Cumberland Gap Wildland Fire Module
The Cumberland Gap Fire Use Module (commonly referred to as CuGa FUM), is based in the beautiful mountains of Kentucky, Tennessee, and Virginia in Cumberland Gap National Historical Park. The goal of CuGa FUM is to provide a highly skilled professional and technical resource for prescribed fire, wildland fire use, and wildland fire suppression assignments.
The Cumberland Gap Fire Use Module is a 7 person crew that was established in 2001. The Module is based in the National Park Service’s Southeast Fire Management Program and is a national resource. This means that, although most of their prescribed fire and fuels projects are based in the southeast, they are available to respond to and assist with incidents anywhere in the country. Cumberland Gap Fire Use Module is one of only two Fire Use Modules in the southeast region.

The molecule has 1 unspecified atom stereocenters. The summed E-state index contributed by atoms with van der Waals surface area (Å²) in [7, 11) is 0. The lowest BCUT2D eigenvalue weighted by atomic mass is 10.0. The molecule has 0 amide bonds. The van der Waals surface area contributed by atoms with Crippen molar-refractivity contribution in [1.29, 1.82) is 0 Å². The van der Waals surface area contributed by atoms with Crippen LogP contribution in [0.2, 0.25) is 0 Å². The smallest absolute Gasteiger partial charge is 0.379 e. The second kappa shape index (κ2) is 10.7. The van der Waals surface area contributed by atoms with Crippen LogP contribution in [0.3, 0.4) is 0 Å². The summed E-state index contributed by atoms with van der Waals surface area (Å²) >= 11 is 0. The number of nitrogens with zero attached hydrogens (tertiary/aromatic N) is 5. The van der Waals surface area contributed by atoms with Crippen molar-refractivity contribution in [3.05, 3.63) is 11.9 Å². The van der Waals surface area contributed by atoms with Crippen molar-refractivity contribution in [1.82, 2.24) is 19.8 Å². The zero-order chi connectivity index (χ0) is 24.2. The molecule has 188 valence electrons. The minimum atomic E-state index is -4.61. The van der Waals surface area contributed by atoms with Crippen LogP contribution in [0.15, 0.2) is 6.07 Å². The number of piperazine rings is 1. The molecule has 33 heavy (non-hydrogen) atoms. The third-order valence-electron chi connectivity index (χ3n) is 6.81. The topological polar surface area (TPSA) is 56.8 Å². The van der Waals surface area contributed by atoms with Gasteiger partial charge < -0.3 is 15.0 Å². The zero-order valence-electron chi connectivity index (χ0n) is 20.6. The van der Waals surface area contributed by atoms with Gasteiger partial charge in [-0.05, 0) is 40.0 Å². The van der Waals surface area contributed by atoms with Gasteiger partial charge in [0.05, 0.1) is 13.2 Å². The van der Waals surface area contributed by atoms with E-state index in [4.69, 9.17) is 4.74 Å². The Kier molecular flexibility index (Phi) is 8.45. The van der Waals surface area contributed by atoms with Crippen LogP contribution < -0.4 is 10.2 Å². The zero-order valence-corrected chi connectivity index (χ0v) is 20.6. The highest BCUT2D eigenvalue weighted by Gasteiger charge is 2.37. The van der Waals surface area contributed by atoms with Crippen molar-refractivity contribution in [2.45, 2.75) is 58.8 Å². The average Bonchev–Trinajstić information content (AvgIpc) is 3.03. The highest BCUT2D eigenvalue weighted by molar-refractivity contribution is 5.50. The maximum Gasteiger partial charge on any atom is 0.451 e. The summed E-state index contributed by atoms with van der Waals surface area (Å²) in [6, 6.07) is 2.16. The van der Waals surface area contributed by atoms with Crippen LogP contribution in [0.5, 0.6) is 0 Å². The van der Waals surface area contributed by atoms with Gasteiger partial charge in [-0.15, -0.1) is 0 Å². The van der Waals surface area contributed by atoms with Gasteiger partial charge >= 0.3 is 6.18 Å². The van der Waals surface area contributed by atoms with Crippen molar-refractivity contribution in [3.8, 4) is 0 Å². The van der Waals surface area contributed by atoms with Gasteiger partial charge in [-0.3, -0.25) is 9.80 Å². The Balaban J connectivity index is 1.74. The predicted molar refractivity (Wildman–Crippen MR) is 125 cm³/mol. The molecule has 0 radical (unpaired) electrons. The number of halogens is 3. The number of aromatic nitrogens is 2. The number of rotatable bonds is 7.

The fire season usually starts in the beginning of January and runs through mid-November. During the busy fire season module crew members are often home as little as one hundred days a year!
CuGa FUM’s year typically consists of prescribed burning preparation and implementation assignments in the spring and fall with the majority of the module’s time spent assisting our hosting parks. Although the module will provide interagency assistance, it is assigned to help parks with smaller fire staffing in the southeast complete fuels treatments.
These parks include but are not limited to: Big South Fork National Recreation Area, Congaree National Park, Cow Pens National Battlefield, Cumberland Gap National Historical Park, and Mammoth Cave National Park.
During the summer when the module is not burning they spend their time supporting national incidents and disasters; wildland fire use incidents (WFU’s), wildfire suppression, prescribed fire and fuels projects.